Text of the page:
ResNet50V2 scores 97% overall accuracy on the four road condition categories. Paved-big, Not-paved-small and Not-paved-big areas are the most well classified categories by the model. Table-I.

3) EfficientNet-B3: Below we present detailed classification results of EfficientNet-B3, Table-III.



The results in Table-III show that EfficientNet-B3 scores 99% overall accuracy on the four road condition categories. Paved-big and Paved-small are the most well classified categories by the model.

Table-II shows that EfficientNet-B3 outperforms the rest of deep learning models by keeping a high accuracy across categories, especially for paved-big, not-paved-big categories.

B. Mobility Analytics

Using fully anonymized CDR data and the approach discussed in section II-F, we observe the number of trips from origin district, where trips originated from, to destination district, where trip ended. Below we visualize the average percentage volume of origin to destination daily trips per pair of districts, Figure 9. A total number of 1,333,243 trips was estimated for all pairs of districts.



The results show that capital city districts, Gasabo, Kicukiro, Nyarugenge, have more trips in and out, compared to the rest of districts in the country. In Table IV, we combine capital city districts into one city, Kigali city, and rank the top 10 districts per number of incoming trips to have the overall picture of famous travel location preference in the country.



C. Route Infrastructure Prioritization

Considering neighboring districts, we use Google Maps APIs to extract route location, distance and time to travel from one district to its neighboring districts. Then we apply the algorithm discussed in the methodology section II-G to localize not-well connected inter-city routes for neighboring districts, Figure 10.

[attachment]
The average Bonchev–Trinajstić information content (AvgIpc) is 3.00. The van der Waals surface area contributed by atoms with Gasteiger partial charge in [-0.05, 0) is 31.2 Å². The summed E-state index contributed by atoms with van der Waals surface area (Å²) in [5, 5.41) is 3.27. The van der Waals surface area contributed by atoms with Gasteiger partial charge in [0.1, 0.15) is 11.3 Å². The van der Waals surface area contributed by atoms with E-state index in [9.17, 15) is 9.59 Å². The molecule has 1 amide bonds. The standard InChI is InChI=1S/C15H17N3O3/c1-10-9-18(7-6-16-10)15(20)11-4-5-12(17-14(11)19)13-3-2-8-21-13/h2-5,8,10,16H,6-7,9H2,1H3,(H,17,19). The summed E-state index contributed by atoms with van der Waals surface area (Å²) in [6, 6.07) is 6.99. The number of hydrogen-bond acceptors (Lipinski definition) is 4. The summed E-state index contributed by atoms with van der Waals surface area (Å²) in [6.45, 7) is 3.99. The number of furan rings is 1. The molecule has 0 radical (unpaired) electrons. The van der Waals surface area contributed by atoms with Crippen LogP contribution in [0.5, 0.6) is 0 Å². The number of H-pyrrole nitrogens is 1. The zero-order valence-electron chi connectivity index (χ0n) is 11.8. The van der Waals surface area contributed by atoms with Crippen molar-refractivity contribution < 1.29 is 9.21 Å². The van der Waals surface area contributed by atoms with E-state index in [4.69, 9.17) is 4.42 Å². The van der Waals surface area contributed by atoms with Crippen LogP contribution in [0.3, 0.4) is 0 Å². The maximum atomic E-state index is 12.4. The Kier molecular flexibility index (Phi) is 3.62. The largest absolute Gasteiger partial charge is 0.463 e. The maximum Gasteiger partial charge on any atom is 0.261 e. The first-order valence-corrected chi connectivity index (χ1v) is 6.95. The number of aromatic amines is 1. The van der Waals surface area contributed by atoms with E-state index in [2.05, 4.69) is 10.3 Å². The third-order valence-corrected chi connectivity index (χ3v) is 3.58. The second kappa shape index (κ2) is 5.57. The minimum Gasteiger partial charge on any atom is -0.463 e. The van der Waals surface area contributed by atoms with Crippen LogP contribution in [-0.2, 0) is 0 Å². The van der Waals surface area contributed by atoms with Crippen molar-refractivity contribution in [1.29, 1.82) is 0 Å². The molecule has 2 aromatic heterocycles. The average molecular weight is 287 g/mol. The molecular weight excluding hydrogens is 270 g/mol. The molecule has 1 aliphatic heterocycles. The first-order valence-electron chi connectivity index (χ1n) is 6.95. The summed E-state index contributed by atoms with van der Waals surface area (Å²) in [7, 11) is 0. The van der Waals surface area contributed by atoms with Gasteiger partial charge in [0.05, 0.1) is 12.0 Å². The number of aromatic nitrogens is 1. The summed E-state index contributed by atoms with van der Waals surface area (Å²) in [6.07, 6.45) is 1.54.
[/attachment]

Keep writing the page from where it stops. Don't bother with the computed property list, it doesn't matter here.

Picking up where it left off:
Results show that districts which are not well connected between them are: Bugesera-Kamonyi, Nyanza-Gisagara, Nyamagabe-Nyamasheke, Nyabihu-Rutsiro, Nyagatare-Gicumbi. Table V.



Using inter-city suggested roads retrieved for neighboring districts, we assess not-paved roads, using the best performing model in section II-E, EfficientNet-B3. Neighboring districts connected with a not-paved road are automatically included among districts with not-well connected routes. See results in Figure 11.



By doing this, the following districts are added to neighboring districts with not-well connected routes: Nyabihu-Gakenke, Ngororero-Gakenke, Ngororero-Karongi, Nyamagabe-Karongi, Bugesera-Nyanza, Ruhango-Karongi, Rusizi-Nyaruguru. Table VI.



Given an identified pair of districts with bad road conditions we compute RPS as discussed in section II-H to assess which route could be given high priority for construction, upgrade or redesign. Table VII. Given that Rwanda is a small country, we set the distance disadvantage coefficient from famous travel location cities to 0.



Results show that top five routes which would be prioritized using this approach are, Nyagatare-Gicumbi, Bugesera-Kamonyi, Bugesera-Nyanza, Nyabihu-Rutsiro, Nyabihu-Gakenke. With 62 = 1, for our case, only the scores would be affected but not the ranks as all of the roads selected using Algorithm- , turned out to be also unpaved, Table VIII.



IV. Conclusion